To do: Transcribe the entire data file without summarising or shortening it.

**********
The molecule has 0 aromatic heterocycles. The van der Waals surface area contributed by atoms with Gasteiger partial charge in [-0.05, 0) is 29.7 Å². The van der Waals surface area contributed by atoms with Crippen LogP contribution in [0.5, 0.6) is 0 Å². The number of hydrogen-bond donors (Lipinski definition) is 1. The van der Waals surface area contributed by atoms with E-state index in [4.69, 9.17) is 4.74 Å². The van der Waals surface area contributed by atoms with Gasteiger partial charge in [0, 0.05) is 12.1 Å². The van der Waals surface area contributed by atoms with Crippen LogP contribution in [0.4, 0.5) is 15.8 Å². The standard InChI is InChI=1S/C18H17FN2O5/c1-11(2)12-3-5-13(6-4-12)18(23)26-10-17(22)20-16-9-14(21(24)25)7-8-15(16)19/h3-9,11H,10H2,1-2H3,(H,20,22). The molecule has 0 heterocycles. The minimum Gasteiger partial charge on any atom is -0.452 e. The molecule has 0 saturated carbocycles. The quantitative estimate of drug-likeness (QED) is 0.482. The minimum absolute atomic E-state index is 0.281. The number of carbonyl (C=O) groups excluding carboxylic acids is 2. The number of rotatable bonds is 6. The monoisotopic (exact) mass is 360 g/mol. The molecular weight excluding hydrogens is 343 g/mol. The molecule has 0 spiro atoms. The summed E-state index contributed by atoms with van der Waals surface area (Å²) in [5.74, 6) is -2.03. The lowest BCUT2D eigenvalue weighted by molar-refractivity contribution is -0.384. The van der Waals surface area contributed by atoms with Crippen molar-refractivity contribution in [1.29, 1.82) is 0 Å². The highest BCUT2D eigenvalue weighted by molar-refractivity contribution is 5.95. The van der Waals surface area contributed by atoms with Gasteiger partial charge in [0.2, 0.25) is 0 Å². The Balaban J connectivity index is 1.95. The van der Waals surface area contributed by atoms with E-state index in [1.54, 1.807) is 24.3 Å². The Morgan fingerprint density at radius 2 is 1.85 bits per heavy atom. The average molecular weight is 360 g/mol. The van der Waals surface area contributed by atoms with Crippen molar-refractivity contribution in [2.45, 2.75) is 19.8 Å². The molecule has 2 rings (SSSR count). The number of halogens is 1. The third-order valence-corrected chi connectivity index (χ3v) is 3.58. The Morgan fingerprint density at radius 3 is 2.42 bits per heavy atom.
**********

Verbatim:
The molecule has 0 aromatic heterocycles. The van der Waals surface area contributed by atoms with Gasteiger partial charge in [-0.05, 0) is 29.7 Å². The van der Waals surface area contributed by atoms with Crippen LogP contribution in [0.5, 0.6) is 0 Å². The number of hydrogen-bond donors (Lipinski definition) is 1. The van der Waals surface area contributed by atoms with E-state index in [4.69, 9.17) is 4.74 Å². The van der Waals surface area contributed by atoms with Gasteiger partial charge in [0, 0.05) is 12.1 Å². The van der Waals surface area contributed by atoms with Crippen LogP contribution in [0.4, 0.5) is 15.8 Å². The standard InChI is InChI=1S/C18H17FN2O5/c1-11(2)12-3-5-13(6-4-12)18(23)26-10-17(22)20-16-9-14(21(24)25)7-8-15(16)19/h3-9,11H,10H2,1-2H3,(H,20,22). The molecule has 0 heterocycles. The minimum Gasteiger partial charge on any atom is -0.452 e. The molecule has 0 saturated carbocycles. The quantitative estimate of drug-likeness (QED) is 0.482. The minimum absolute atomic E-state index is 0.281. The number of carbonyl (C=O) groups excluding carboxylic acids is 2. The number of rotatable bonds is 6. The monoisotopic (exact) mass is 360 g/mol. The molecular weight excluding hydrogens is 343 g/mol. The molecule has 0 spiro atoms. The summed E-state index contributed by atoms with van der Waals surface area (Å²) in [5.74, 6) is -2.03. The lowest BCUT2D eigenvalue weighted by molar-refractivity contribution is -0.384. The van der Waals surface area contributed by atoms with Crippen molar-refractivity contribution in [1.29, 1.82) is 0 Å². The highest BCUT2D eigenvalue weighted by molar-refractivity contribution is 5.95. The van der Waals surface area contributed by atoms with Gasteiger partial charge in [0.2, 0.25) is 0 Å². The Balaban J connectivity index is 1.95. The van der Waals surface area contributed by atoms with E-state index in [1.54, 1.807) is 24.3 Å². The Morgan fingerprint density at radius 2 is 1.85 bits per heavy atom. The average molecular weight is 360 g/mol. The van der Waals surface area contributed by atoms with Crippen molar-refractivity contribution in [2.45, 2.75) is 19.8 Å². The molecule has 2 rings (SSSR count). The number of halogens is 1. The third-order valence-corrected chi connectivity index (χ3v) is 3.58. The Morgan fingerprint density at radius 3 is 2.42 bits per heavy atom.